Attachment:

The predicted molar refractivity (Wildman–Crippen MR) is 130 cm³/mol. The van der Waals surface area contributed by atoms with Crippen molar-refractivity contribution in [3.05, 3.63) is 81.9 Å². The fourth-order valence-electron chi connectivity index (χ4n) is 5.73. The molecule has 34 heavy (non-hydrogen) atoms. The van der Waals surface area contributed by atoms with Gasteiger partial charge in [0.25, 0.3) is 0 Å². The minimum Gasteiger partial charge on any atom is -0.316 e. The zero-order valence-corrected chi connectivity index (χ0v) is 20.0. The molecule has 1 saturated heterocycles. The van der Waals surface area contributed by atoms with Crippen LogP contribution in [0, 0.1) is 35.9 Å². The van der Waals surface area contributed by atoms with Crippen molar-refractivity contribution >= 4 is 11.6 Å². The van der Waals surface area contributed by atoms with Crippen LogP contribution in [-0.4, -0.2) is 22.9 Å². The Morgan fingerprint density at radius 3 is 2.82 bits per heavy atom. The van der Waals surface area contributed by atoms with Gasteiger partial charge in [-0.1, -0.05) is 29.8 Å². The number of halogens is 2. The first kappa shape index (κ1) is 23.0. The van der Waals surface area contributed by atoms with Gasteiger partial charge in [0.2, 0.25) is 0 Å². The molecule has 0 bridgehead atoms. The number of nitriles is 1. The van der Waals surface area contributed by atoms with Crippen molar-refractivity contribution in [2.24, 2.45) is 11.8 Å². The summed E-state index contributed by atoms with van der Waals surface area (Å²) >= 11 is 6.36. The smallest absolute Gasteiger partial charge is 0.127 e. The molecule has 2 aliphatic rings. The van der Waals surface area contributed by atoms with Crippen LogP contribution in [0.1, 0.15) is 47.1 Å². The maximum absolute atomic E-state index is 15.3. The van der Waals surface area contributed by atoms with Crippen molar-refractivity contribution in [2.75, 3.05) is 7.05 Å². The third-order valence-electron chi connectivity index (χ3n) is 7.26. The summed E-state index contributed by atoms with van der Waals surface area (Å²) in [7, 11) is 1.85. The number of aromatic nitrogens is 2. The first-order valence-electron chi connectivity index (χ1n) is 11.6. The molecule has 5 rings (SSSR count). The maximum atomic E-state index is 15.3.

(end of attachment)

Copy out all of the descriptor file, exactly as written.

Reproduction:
The predicted molar refractivity (Wildman–Crippen MR) is 130 cm³/mol. The van der Waals surface area contributed by atoms with Crippen molar-refractivity contribution in [3.05, 3.63) is 81.9 Å². The fourth-order valence-electron chi connectivity index (χ4n) is 5.73. The molecule has 34 heavy (non-hydrogen) atoms. The van der Waals surface area contributed by atoms with Gasteiger partial charge in [0.25, 0.3) is 0 Å². The minimum Gasteiger partial charge on any atom is -0.316 e. The zero-order valence-corrected chi connectivity index (χ0v) is 20.0. The molecule has 1 saturated heterocycles. The van der Waals surface area contributed by atoms with Crippen LogP contribution in [0, 0.1) is 35.9 Å². The van der Waals surface area contributed by atoms with Crippen molar-refractivity contribution >= 4 is 11.6 Å². The van der Waals surface area contributed by atoms with Crippen LogP contribution in [-0.4, -0.2) is 22.9 Å². The Morgan fingerprint density at radius 3 is 2.82 bits per heavy atom. The van der Waals surface area contributed by atoms with Gasteiger partial charge in [-0.1, -0.05) is 29.8 Å². The number of halogens is 2. The first kappa shape index (κ1) is 23.0. The van der Waals surface area contributed by atoms with Gasteiger partial charge in [0.2, 0.25) is 0 Å². The molecule has 0 bridgehead atoms. The number of nitriles is 1. The van der Waals surface area contributed by atoms with Crippen molar-refractivity contribution in [2.24, 2.45) is 11.8 Å². The summed E-state index contributed by atoms with van der Waals surface area (Å²) >= 11 is 6.36. The smallest absolute Gasteiger partial charge is 0.127 e. The molecule has 2 aliphatic rings. The van der Waals surface area contributed by atoms with Crippen LogP contribution in [0.1, 0.15) is 47.1 Å². The maximum absolute atomic E-state index is 15.3. The van der Waals surface area contributed by atoms with Crippen molar-refractivity contribution in [2.75, 3.05) is 7.05 Å². The third-order valence-electron chi connectivity index (χ3n) is 7.26. The summed E-state index contributed by atoms with van der Waals surface area (Å²) in [7, 11) is 1.85. The number of aromatic nitrogens is 2. The first-order valence-electron chi connectivity index (χ1n) is 11.6. The molecule has 5 rings (SSSR count). The maximum atomic E-state index is 15.3.